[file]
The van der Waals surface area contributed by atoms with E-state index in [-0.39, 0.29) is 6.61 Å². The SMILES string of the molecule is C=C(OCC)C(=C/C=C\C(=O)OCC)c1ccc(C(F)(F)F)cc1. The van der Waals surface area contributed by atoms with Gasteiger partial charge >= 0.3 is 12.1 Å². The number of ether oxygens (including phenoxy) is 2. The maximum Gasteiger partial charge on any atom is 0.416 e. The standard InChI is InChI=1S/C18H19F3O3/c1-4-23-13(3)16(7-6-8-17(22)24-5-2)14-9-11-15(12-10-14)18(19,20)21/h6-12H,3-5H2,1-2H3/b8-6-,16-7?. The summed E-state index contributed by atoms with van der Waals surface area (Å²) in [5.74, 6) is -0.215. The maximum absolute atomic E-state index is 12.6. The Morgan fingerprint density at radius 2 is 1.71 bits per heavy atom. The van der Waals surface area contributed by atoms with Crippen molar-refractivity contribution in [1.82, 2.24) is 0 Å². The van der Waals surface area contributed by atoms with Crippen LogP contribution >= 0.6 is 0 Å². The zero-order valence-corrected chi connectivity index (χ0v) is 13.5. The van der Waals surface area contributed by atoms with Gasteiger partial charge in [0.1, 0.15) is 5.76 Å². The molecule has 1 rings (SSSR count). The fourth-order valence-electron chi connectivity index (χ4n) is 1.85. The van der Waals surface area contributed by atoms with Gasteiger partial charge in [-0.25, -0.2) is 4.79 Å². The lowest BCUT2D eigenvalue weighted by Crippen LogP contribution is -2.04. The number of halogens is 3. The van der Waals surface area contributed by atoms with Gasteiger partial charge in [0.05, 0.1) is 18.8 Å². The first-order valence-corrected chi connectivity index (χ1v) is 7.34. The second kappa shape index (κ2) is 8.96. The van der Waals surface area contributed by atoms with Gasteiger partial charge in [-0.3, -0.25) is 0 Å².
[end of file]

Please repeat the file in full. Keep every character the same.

The van der Waals surface area contributed by atoms with E-state index in [-0.39, 0.29) is 6.61 Å². The SMILES string of the molecule is C=C(OCC)C(=C/C=C\C(=O)OCC)c1ccc(C(F)(F)F)cc1. The van der Waals surface area contributed by atoms with Gasteiger partial charge >= 0.3 is 12.1 Å². The number of ether oxygens (including phenoxy) is 2. The maximum Gasteiger partial charge on any atom is 0.416 e. The standard InChI is InChI=1S/C18H19F3O3/c1-4-23-13(3)16(7-6-8-17(22)24-5-2)14-9-11-15(12-10-14)18(19,20)21/h6-12H,3-5H2,1-2H3/b8-6-,16-7?. The summed E-state index contributed by atoms with van der Waals surface area (Å²) in [5.74, 6) is -0.215. The maximum absolute atomic E-state index is 12.6. The Morgan fingerprint density at radius 2 is 1.71 bits per heavy atom. The van der Waals surface area contributed by atoms with Crippen molar-refractivity contribution in [1.82, 2.24) is 0 Å². The van der Waals surface area contributed by atoms with Crippen LogP contribution >= 0.6 is 0 Å². The zero-order valence-corrected chi connectivity index (χ0v) is 13.5. The van der Waals surface area contributed by atoms with Gasteiger partial charge in [0.1, 0.15) is 5.76 Å². The molecule has 1 rings (SSSR count). The fourth-order valence-electron chi connectivity index (χ4n) is 1.85. The van der Waals surface area contributed by atoms with Gasteiger partial charge in [-0.25, -0.2) is 4.79 Å². The lowest BCUT2D eigenvalue weighted by Crippen LogP contribution is -2.04. The number of halogens is 3. The van der Waals surface area contributed by atoms with Gasteiger partial charge in [0.05, 0.1) is 18.8 Å². The first-order valence-corrected chi connectivity index (χ1v) is 7.34. The second kappa shape index (κ2) is 8.96. The van der Waals surface area contributed by atoms with Gasteiger partial charge in [-0.3, -0.25) is 0 Å².